Bad idea to go for SO3 now?

I’m planning on picking up a CNC in the next few weeks, and am debating between the 3 and 4. Cost is a consideration but I could go either way. I was leaning toward the 4, but then I realized that the 3 extends farther beyond the table (on the Y axis) which will allow me to mill vertical stock places in my vice.

While this won’t be the primary use, it will be quite useful. The 4 apparently has 3/4” of extension (compared to 2” on the 3); I don’t think 3/4” would be enough room to route (for instance) dovetails.

Other than the marketing bullet points, what would I be missing on the 3 vs the 4? Will there be continued support for 3 over the coming years? Will software updates to CC and CM still work on the 3?

I realize these are questions requiring a crystal ball, but for the old timers here, was the 2 supported long after the 3 was released?

Just trying to figure out the pros and cons of all the different options… unfortunately there is no single winner that does everything.

Thanks for any thoughts or opinions.

Cheers

The 2 was an open source type thing and wasn’t really supported by the company.
The 3 (especially with the last couple of improvements), is a super robust machine, so hard to go wrong.
4 I think gives you the same overhang advantage (I think?), will run faster/harder.
CC and CM should still work on the 3 for quite a while. I can’t imagine the company, which has continually amazing support and bends over backwards to make sure customers are good to go, would abandon a large number of machines that are out in the wild.
If you are looking for a 3 though, due to cost, it may be worth keeping an eye out for a used machine.

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The transition from the 2 to the 3 was not comparable, since the two machines were sold by two different companies and the 3 was a clean sheet redesign w/ the only shared parts being the Delrin V wheels and eccentric nuts and GT2 pulleys and belts. Please note however the recent statement that it’s okay for folks who wish to to source a Carbide Motion board (and pins, and Molex KK housings and a crimping tool) and install it in a Shapeoko 2.

The software will continue to work — we still provide Carbide Motion 3 as a download for folks who have machines w/ Grbl 0.9 which was what was provided w/ the machines back in 2015.

For the specifics of on-going parts availability please write in to sales@carbide3d.com — I’m sure things will be supported for at least a year, and it should be for the foreseeable future — we still support the Nomad 883 Classic and it hasn’t been made for almost 7 years.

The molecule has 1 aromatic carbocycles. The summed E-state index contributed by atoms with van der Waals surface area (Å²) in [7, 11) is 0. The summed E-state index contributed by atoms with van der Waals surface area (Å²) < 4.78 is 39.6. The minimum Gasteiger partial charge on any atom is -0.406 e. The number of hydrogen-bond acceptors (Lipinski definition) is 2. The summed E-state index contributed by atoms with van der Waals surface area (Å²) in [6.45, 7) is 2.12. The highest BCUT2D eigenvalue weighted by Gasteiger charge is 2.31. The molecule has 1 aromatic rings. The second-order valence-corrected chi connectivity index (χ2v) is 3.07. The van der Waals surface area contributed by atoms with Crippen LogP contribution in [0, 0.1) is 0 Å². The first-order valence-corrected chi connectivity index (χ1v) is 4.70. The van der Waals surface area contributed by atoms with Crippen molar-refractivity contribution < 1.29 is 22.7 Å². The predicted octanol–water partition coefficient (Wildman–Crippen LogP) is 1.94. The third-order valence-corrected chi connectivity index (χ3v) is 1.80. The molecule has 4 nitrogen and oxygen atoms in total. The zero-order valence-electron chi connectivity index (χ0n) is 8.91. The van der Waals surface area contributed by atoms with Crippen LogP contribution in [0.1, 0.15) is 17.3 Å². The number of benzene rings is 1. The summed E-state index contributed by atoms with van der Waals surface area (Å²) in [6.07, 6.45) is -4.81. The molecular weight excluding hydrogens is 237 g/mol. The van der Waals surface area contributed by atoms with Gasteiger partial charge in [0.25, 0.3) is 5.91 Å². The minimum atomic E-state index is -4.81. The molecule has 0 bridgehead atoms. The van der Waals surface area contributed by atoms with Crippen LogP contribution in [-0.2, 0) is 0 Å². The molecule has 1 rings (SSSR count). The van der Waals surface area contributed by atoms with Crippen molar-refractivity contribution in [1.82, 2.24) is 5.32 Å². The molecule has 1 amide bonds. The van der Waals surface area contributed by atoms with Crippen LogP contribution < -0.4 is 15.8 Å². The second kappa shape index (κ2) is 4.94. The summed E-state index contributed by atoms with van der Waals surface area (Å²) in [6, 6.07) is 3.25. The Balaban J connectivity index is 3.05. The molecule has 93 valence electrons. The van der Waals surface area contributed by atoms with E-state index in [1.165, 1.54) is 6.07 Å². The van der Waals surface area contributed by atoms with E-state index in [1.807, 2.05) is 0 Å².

The overhang cutting area is nice, but there are joinery options which allow one to cut joinery into a board which is flat on the machine (see below).

A 3/4" overhang will allow one to do boards up to 3/4" wide — you just lose the ability to gang them up to cut multiples as shown at:

https://willadams.gitbook.io/design-into-3d/fingerjoints

(though one can align them sequentially — one just loses the self-correcting nature of the ganged up cut)

but c.f.,

https://willadams.gitbook.io/design-into-3d/radiused-fingerjoints

That said, I have a sketched up design for when I get my Pro where a T-slot extrusion is removed and modified to make it into a vise to clamp (and register) boards vertically so as to cut joinery into them.

That said, I will note that while it’s conceptually neat, I find cutting joinery into the ends of boards somewhat tedious since it’s at a minimum (if one can gang up all four boards) a minimum of 3 setups:

  • one to cut the boards to length and cut in any features (and if one wants to do features on the outside or along the top edge add one or two more setups for the flip and 3rd orientation)
  • one each for each set of corners w/ all four boards in place (for fingerjoints and similar joinery options — dovetails and Knapp joints pretty much require 4 setups for the joinery, one for each corner)

(yes, I’m incurably lazy, just ask my wife — arguably this is why I bought into the idea of a robotic assistant)

For another example of a joinery technique cut fully flat on the machine please see:

https://willadams.gitbook.io/design-into-3d/blind-miter-and-hidden-spline

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Ahh, I didn’t realize shapeoko3 was the “first” of the non-open source versions. Good to know.

I’ll have to take a deeper look at various flat joinery techniques; thanks for the tip on that, William.

I guess we’re lucky that we have so many good options… it just makes these decisions harder!

Cheers

I have not taken a good look at the 4. I have an xxl and an xl 3. They are great but as with any new model that will take you farther into the future. So with the pro model improvements and the 4 just around the corner the 4 will take you further. You can do jointery but as an experienced woodworker dovetails and box joints are easier the old fashioned way. I have an Incra positioner, Akeda DovetailJig and an Incra I-box. You can do anything on a cnc but some things are just easier on analog way. I use my Shapeoko to and augment my boxes and furniture to personalize and enhance traditional work. Some things strictly on the cnc but a hybrid approach mostly.